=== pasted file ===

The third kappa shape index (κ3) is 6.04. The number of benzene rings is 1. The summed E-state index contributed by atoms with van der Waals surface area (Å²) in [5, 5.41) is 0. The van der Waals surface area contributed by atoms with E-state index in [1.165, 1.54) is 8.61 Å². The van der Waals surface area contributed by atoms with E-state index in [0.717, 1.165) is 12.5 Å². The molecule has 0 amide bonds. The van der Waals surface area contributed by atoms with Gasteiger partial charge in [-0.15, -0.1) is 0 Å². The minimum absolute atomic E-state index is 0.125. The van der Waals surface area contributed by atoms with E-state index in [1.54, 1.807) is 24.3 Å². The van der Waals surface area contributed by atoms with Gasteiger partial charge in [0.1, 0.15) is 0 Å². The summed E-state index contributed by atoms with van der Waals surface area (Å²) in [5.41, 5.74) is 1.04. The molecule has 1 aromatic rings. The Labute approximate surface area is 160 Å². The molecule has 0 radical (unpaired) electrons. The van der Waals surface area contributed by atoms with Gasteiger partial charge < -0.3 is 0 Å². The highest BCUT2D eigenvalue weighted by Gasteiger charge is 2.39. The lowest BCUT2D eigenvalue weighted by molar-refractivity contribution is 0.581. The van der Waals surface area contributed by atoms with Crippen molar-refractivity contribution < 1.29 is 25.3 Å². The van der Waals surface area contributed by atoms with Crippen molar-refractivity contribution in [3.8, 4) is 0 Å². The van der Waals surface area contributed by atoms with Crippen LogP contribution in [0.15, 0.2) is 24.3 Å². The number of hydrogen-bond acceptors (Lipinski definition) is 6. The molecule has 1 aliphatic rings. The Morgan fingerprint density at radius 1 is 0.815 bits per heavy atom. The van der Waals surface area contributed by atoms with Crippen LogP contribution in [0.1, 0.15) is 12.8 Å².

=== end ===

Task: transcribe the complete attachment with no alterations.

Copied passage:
The third kappa shape index (κ3) is 6.04. The number of benzene rings is 1. The summed E-state index contributed by atoms with van der Waals surface area (Å²) in [5, 5.41) is 0. The van der Waals surface area contributed by atoms with E-state index in [1.165, 1.54) is 8.61 Å². The van der Waals surface area contributed by atoms with E-state index in [0.717, 1.165) is 12.5 Å². The molecule has 0 amide bonds. The van der Waals surface area contributed by atoms with Gasteiger partial charge in [-0.15, -0.1) is 0 Å². The minimum absolute atomic E-state index is 0.125. The van der Waals surface area contributed by atoms with E-state index in [1.54, 1.807) is 24.3 Å². The van der Waals surface area contributed by atoms with Gasteiger partial charge in [0.1, 0.15) is 0 Å². The summed E-state index contributed by atoms with van der Waals surface area (Å²) in [5.41, 5.74) is 1.04. The molecule has 1 aromatic rings. The Labute approximate surface area is 160 Å². The molecule has 0 radical (unpaired) electrons. The van der Waals surface area contributed by atoms with Gasteiger partial charge < -0.3 is 0 Å². The highest BCUT2D eigenvalue weighted by Gasteiger charge is 2.39. The lowest BCUT2D eigenvalue weighted by molar-refractivity contribution is 0.581. The van der Waals surface area contributed by atoms with Crippen molar-refractivity contribution < 1.29 is 25.3 Å². The van der Waals surface area contributed by atoms with Crippen molar-refractivity contribution in [3.8, 4) is 0 Å². The van der Waals surface area contributed by atoms with Crippen LogP contribution in [0.15, 0.2) is 24.3 Å². The number of hydrogen-bond acceptors (Lipinski definition) is 6. The molecule has 1 aliphatic rings. The Morgan fingerprint density at radius 1 is 0.815 bits per heavy atom. The van der Waals surface area contributed by atoms with Crippen LogP contribution in [0.1, 0.15) is 12.8 Å².